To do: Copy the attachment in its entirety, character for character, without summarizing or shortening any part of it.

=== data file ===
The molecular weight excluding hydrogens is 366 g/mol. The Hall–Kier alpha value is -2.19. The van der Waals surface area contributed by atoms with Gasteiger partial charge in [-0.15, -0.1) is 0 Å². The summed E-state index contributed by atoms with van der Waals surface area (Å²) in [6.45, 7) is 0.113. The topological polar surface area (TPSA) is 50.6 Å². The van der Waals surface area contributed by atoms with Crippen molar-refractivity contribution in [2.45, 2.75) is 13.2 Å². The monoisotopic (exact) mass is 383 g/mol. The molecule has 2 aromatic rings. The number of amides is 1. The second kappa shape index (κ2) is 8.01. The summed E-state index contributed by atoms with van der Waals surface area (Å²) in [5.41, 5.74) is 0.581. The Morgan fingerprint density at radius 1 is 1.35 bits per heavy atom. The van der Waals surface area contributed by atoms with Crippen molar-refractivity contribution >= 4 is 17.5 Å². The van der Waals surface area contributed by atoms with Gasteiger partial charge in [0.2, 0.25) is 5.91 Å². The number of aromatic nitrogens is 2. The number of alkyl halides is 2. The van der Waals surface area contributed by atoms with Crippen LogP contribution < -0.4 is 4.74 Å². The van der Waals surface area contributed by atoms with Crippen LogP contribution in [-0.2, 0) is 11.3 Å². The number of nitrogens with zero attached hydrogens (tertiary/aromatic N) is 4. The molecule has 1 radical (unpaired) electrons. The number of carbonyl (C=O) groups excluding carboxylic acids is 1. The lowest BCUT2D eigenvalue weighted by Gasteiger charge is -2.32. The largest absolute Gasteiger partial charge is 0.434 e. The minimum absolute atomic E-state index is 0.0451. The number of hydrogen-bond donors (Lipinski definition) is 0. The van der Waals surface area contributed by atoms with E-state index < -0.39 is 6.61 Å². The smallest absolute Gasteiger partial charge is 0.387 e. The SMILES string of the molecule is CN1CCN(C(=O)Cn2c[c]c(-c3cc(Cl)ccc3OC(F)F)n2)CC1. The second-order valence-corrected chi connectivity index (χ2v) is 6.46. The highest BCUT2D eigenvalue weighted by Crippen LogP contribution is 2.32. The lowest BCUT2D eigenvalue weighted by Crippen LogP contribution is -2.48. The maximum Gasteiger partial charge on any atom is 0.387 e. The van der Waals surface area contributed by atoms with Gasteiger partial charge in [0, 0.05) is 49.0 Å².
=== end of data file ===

The molecular weight excluding hydrogens is 366 g/mol. The Hall–Kier alpha value is -2.19. The van der Waals surface area contributed by atoms with Gasteiger partial charge in [-0.15, -0.1) is 0 Å². The summed E-state index contributed by atoms with van der Waals surface area (Å²) in [6.45, 7) is 0.113. The topological polar surface area (TPSA) is 50.6 Å². The van der Waals surface area contributed by atoms with Crippen molar-refractivity contribution in [2.45, 2.75) is 13.2 Å². The monoisotopic (exact) mass is 383 g/mol. The molecule has 2 aromatic rings. The number of amides is 1. The second kappa shape index (κ2) is 8.01. The summed E-state index contributed by atoms with van der Waals surface area (Å²) in [5.41, 5.74) is 0.581. The Morgan fingerprint density at radius 1 is 1.35 bits per heavy atom. The van der Waals surface area contributed by atoms with Crippen molar-refractivity contribution >= 4 is 17.5 Å². The van der Waals surface area contributed by atoms with Gasteiger partial charge in [0.2, 0.25) is 5.91 Å². The number of aromatic nitrogens is 2. The number of alkyl halides is 2. The van der Waals surface area contributed by atoms with Crippen LogP contribution < -0.4 is 4.74 Å². The van der Waals surface area contributed by atoms with Crippen LogP contribution in [-0.2, 0) is 11.3 Å². The number of nitrogens with zero attached hydrogens (tertiary/aromatic N) is 4. The molecule has 1 radical (unpaired) electrons. The number of carbonyl (C=O) groups excluding carboxylic acids is 1. The lowest BCUT2D eigenvalue weighted by Gasteiger charge is -2.32. The largest absolute Gasteiger partial charge is 0.434 e. The minimum absolute atomic E-state index is 0.0451. The number of hydrogen-bond donors (Lipinski definition) is 0. The van der Waals surface area contributed by atoms with E-state index < -0.39 is 6.61 Å². The smallest absolute Gasteiger partial charge is 0.387 e. The SMILES string of the molecule is CN1CCN(C(=O)Cn2c[c]c(-c3cc(Cl)ccc3OC(F)F)n2)CC1. The second-order valence-corrected chi connectivity index (χ2v) is 6.46. The highest BCUT2D eigenvalue weighted by Crippen LogP contribution is 2.32. The lowest BCUT2D eigenvalue weighted by Crippen LogP contribution is -2.48. The maximum Gasteiger partial charge on any atom is 0.387 e. The van der Waals surface area contributed by atoms with Gasteiger partial charge in [0, 0.05) is 49.0 Å².